Silver Lake

Silver Lake

Silver Lake was a top spot for film studios in the early 1900s (Walt Disney had his first home here), and the nabe’s continued to remain cool into the oughts. Instead of hosting Hollywood’s sprawling studios though, Silver Lake’s changed to be the epitome of present day culutral cool: a center for LA’s indie rock scene with a vibe and population that often earns this nabe comparisons to equally young and hip Williamsburg in New York. Treck the signature staircases all over this hilly nabe, then experience what it is to be hip at one of Silver Lake’s funky restaurants, shops, and bars.

Silver Lake Data

Top Attributes
  • Artists/Creatives
    9.9
  • Trendy
    9.8
  • Public Transportation
    8.9
  • Dining
    8.6
  • Nightlife
    8.4
Lowest Attributes
  • Green space
    5.8
  • Seniors
    5.0
  • Pet friendly
    5.0
  • Quiet
    4.6
  • Income
    1.8

Silver Lake Articles and Reviews

I've lived here for a year and a half

I live in Silver Lake at Sunset Junction so I’m right in the middle of everything. I moved here from the East Coast sight unseen. At first I really liked the artiness of the area and still do but the hipsters get a little tiring. There ARE a lot of bars and restaurants and cute shops in Silver Lake and it’s nice that they have cool events like street fairs and farmer’s markets but everything is kind of priced at “We know this is charming”. It’s the kind of neighborhood where thrift stores are “vintage” and an apple is “organic” and everything is priced accordingly. Considering that LA’s job market is tight right now, I moved here naively thinking I could afford to live in this neighborhood once I got a job but it took a year and a half before anyone would cross my palm with a dollar bill for work so sadly I haven’t really been able to partake in the action going on around me. My neighborhood is a mix of Hispanic families and White Hipster kids. We all live in relative harmony and yes, there are sometimes drunken parties at all hours where people are screaming at each other about literature, politics and marijuana. I guess this is fun if you’re at the party but less fun if you’re not haha. Silver Lake IS pretty safe but there are a lot of homeless (but that’s all of LA and the homeless poplulation is pretty harmless). So to sum it up:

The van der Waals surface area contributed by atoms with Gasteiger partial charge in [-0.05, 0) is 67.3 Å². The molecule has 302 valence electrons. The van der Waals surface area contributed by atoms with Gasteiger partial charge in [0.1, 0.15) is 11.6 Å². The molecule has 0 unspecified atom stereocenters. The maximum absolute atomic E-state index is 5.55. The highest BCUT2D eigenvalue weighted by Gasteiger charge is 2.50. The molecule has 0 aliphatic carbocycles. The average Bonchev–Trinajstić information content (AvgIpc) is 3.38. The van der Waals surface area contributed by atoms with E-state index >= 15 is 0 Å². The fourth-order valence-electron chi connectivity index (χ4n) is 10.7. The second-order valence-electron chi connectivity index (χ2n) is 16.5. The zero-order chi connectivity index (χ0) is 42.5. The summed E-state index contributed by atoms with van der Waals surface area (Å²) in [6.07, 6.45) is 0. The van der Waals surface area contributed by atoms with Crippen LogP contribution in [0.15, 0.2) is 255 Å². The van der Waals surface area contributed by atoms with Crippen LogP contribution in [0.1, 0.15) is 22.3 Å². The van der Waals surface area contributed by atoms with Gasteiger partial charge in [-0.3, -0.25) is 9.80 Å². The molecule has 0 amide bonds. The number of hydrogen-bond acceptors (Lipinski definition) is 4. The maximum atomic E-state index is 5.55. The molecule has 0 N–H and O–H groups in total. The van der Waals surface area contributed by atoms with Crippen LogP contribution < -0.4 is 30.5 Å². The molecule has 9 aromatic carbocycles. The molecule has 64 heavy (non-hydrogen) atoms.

Pros – There ARE a lot of things to do but you have to be able to afford them, rent isn’t necessarily astronomical if you look hard enough, it’s pretty safe and there is a lot of nightlife if you want it.

Cons – Sometimes the preciousness of everything gets on my nerves, parking is horrendous at night because of the bars, you have to be a little loose and easygoing regarding noise pollution because there WILL be a rager somewhere in your vicinity at any given night of the week.

All in all, I like it here but kind of feel like I’d prefer to live outside of Silver Lake and visit here when I want to instead.

Coleen B

 

Silver Lake – easygoing, easy life.